October 22 2014 Latest news:
Saturday, July 12, 2014
Most pundits have rated the 2014 World Cup one of the best ever, and it’s certainly been packed with goals and incidents for the neutral.
The Luis Suarez biting incident will probably be what the general public most remembers from the event, whoever wins tomorrow’s final between Germany and Argentina.
English football fans will take many months to get over their team’s early exit, which also affected pubs across the region, who were expecting a boost in trade with fans flocking to watch the games.
Stuart Warren, bar manager at the Angel Gardens in Angel Road, Norwich, which has shown all the matches, said that England’s early exit affected trade. He said: “Football-wise there have been a few strange results, with the 7-1 semi-final and the Spain versus Holland match. I think, football-wise the World Cup has been good. But business-wise, I don’t think showing the matches has boosted trade that much. I think it was always going to depend on how well England did, and they went out in the first week.”
While it may have been hot and humid out there, the success of Germany and Holland, especially, has shown that European teams have nothing to fear playing a tournament in South America.
Holland showed once again they were the ‘nearly’ men of world football by failing at the semi-final.
As a keen Germanophile, I wanted the Germans to do well in the tournament, but never expected them to make the final.
Could this be the year the Germans’ golden generation finally picks up to the mantle of previous World Cup-winning teams?
Their demolition of Brazil, 7-1, in the semi-final may turn out to be a seismic moment, when the footballing crown passed from the Brazilians to the Germans.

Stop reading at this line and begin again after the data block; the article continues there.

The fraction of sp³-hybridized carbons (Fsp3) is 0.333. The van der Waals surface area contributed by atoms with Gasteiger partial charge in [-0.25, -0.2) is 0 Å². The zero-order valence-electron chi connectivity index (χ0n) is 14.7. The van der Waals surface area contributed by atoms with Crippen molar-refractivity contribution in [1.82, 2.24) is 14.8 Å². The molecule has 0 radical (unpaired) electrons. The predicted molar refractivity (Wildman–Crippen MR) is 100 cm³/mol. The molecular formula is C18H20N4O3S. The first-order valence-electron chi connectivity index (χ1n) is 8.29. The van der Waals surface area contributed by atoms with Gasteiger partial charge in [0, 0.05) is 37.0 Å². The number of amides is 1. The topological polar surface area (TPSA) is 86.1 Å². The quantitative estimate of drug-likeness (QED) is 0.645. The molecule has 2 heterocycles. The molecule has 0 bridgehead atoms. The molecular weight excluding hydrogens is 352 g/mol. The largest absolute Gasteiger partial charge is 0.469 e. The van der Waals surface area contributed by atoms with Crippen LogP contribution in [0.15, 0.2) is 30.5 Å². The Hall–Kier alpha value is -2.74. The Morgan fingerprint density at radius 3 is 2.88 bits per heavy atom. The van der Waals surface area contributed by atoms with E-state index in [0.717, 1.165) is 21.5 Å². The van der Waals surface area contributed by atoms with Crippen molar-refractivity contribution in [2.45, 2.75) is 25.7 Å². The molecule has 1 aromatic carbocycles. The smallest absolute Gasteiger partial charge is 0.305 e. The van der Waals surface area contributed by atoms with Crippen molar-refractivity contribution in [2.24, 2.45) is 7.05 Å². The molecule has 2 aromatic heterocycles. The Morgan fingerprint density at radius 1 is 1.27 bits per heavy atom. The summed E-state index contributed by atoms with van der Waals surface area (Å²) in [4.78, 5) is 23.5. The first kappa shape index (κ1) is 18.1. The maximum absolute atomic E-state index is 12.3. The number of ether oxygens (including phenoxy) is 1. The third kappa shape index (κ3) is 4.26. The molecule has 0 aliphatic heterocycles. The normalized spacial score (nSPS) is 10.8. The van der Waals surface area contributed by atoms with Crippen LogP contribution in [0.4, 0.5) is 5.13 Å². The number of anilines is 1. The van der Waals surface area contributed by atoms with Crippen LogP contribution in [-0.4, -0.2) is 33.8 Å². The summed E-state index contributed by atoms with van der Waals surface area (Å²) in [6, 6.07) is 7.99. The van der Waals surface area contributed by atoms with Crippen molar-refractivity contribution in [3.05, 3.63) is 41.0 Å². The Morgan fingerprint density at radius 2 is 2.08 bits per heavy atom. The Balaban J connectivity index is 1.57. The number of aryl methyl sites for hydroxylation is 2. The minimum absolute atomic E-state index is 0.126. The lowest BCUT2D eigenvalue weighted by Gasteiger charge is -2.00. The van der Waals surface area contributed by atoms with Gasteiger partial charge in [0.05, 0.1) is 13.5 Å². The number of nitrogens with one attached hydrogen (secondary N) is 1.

If Germany do lose in the final, however, there will at least be a silver lining for me. I picked Argentina in the office sweepstakes, so I could pick up some extra change.
While the Argentinians have hardly set the World Cup alight, they have managed to do whatever was required of them in each previous round.
Could the final be the showcase for Lionel Messi? However many neat touches and assists he has been credited with so far, he does not seem to me to have dominated games as much as Diego Maradona did, back in 1986 and 1990.
The World Cup has also seen several footballing minnows taking the limelight, with Costa Rica shocking many by beating the Italians and drawing with England. The USA also did well, which might be significant for the future of the sport there.
On another note, has anyone else been shocked by the amazing singing of the national anthems by teams at this World Cup?
The Brazilian team surpassed themselves at the semi-final with even the mascots joining in. It did not do them much good on that occasion, but it was great TV.